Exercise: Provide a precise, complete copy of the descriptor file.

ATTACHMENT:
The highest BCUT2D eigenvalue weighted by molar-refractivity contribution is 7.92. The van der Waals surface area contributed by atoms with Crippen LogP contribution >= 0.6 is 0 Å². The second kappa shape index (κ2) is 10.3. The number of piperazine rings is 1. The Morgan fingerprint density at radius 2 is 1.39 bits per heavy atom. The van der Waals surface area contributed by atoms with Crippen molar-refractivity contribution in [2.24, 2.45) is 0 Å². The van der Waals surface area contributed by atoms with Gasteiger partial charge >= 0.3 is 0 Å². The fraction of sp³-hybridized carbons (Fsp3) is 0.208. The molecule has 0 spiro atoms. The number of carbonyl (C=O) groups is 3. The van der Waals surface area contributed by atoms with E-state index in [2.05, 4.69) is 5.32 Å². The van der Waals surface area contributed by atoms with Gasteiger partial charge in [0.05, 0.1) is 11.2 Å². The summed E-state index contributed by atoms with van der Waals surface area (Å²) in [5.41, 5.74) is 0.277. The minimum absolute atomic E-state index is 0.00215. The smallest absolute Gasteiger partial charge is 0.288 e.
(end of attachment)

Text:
The highest BCUT2D eigenvalue weighted by molar-refractivity contribution is 7.92. The van der Waals surface area contributed by atoms with Crippen LogP contribution >= 0.6 is 0 Å². The second kappa shape index (κ2) is 10.3. The number of piperazine rings is 1. The Morgan fingerprint density at radius 2 is 1.39 bits per heavy atom. The van der Waals surface area contributed by atoms with Crippen molar-refractivity contribution in [2.24, 2.45) is 0 Å². The van der Waals surface area contributed by atoms with Gasteiger partial charge >= 0.3 is 0 Å². The fraction of sp³-hybridized carbons (Fsp3) is 0.208. The molecule has 0 spiro atoms. The number of carbonyl (C=O) groups is 3. The van der Waals surface area contributed by atoms with E-state index in [2.05, 4.69) is 5.32 Å². The van der Waals surface area contributed by atoms with Gasteiger partial charge in [0.05, 0.1) is 11.2 Å². The summed E-state index contributed by atoms with van der Waals surface area (Å²) in [5.41, 5.74) is 0.277. The minimum absolute atomic E-state index is 0.00215. The smallest absolute Gasteiger partial charge is 0.288 e.